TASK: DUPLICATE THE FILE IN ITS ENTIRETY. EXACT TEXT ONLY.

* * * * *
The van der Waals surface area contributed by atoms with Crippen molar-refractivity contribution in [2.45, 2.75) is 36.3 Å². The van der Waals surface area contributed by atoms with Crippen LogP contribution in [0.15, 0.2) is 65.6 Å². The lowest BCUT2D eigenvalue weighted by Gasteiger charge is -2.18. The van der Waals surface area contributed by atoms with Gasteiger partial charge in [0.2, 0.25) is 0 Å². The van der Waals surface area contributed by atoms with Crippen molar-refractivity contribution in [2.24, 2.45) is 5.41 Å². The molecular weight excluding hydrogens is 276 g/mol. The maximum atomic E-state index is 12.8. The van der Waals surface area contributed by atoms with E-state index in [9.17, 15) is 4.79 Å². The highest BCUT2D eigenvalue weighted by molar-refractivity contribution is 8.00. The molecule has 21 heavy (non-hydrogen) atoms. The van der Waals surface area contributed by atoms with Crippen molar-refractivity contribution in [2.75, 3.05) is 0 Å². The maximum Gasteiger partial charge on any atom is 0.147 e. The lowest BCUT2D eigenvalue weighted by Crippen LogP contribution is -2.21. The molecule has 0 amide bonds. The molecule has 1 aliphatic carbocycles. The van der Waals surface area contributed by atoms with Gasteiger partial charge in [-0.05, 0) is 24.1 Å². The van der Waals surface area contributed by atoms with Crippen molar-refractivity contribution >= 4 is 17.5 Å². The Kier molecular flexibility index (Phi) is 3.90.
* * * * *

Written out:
The van der Waals surface area contributed by atoms with Crippen molar-refractivity contribution in [2.45, 2.75) is 36.3 Å². The van der Waals surface area contributed by atoms with Crippen LogP contribution in [0.15, 0.2) is 65.6 Å². The lowest BCUT2D eigenvalue weighted by Gasteiger charge is -2.18. The van der Waals surface area contributed by atoms with Gasteiger partial charge in [0.2, 0.25) is 0 Å². The van der Waals surface area contributed by atoms with Crippen molar-refractivity contribution in [2.24, 2.45) is 5.41 Å². The molecular weight excluding hydrogens is 276 g/mol. The maximum atomic E-state index is 12.8. The van der Waals surface area contributed by atoms with E-state index in [9.17, 15) is 4.79 Å². The highest BCUT2D eigenvalue weighted by molar-refractivity contribution is 8.00. The molecule has 21 heavy (non-hydrogen) atoms. The van der Waals surface area contributed by atoms with Crippen molar-refractivity contribution in [2.75, 3.05) is 0 Å². The maximum Gasteiger partial charge on any atom is 0.147 e. The lowest BCUT2D eigenvalue weighted by Crippen LogP contribution is -2.21. The molecule has 0 amide bonds. The molecule has 1 aliphatic carbocycles. The van der Waals surface area contributed by atoms with Gasteiger partial charge in [-0.05, 0) is 24.1 Å². The van der Waals surface area contributed by atoms with Crippen molar-refractivity contribution >= 4 is 17.5 Å². The Kier molecular flexibility index (Phi) is 3.90.